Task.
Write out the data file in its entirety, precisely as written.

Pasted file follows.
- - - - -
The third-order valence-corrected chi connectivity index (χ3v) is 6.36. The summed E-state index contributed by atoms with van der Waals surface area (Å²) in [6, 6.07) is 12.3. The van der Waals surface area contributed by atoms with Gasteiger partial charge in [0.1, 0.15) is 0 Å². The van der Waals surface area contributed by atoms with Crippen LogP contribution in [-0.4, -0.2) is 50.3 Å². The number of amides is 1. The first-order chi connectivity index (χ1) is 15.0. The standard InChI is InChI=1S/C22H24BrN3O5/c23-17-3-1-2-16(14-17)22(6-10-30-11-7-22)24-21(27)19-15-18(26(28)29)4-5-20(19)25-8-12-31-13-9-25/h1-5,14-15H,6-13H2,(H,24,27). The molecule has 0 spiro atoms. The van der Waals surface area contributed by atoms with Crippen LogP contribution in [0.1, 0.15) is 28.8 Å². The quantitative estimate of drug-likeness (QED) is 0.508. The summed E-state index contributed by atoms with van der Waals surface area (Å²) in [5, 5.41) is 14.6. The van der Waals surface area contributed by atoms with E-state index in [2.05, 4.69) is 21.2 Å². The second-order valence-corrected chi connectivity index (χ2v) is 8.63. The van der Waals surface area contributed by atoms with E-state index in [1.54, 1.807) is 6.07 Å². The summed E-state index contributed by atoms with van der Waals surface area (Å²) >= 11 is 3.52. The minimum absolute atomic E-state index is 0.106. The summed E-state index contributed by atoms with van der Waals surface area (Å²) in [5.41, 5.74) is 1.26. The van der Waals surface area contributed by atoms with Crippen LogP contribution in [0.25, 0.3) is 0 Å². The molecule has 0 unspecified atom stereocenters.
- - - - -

The third-order valence-corrected chi connectivity index (χ3v) is 6.36. The summed E-state index contributed by atoms with van der Waals surface area (Å²) in [6, 6.07) is 12.3. The van der Waals surface area contributed by atoms with Gasteiger partial charge in [0.1, 0.15) is 0 Å². The van der Waals surface area contributed by atoms with Crippen LogP contribution in [-0.4, -0.2) is 50.3 Å². The number of amides is 1. The first-order chi connectivity index (χ1) is 15.0. The standard InChI is InChI=1S/C22H24BrN3O5/c23-17-3-1-2-16(14-17)22(6-10-30-11-7-22)24-21(27)19-15-18(26(28)29)4-5-20(19)25-8-12-31-13-9-25/h1-5,14-15H,6-13H2,(H,24,27). The molecule has 0 spiro atoms. The van der Waals surface area contributed by atoms with Crippen LogP contribution in [0.1, 0.15) is 28.8 Å². The quantitative estimate of drug-likeness (QED) is 0.508. The summed E-state index contributed by atoms with van der Waals surface area (Å²) in [5, 5.41) is 14.6. The van der Waals surface area contributed by atoms with E-state index in [2.05, 4.69) is 21.2 Å². The second-order valence-corrected chi connectivity index (χ2v) is 8.63. The van der Waals surface area contributed by atoms with E-state index in [1.54, 1.807) is 6.07 Å². The summed E-state index contributed by atoms with van der Waals surface area (Å²) >= 11 is 3.52. The minimum absolute atomic E-state index is 0.106. The summed E-state index contributed by atoms with van der Waals surface area (Å²) in [5.41, 5.74) is 1.26. The van der Waals surface area contributed by atoms with Crippen LogP contribution in [0.25, 0.3) is 0 Å². The molecule has 0 unspecified atom stereocenters.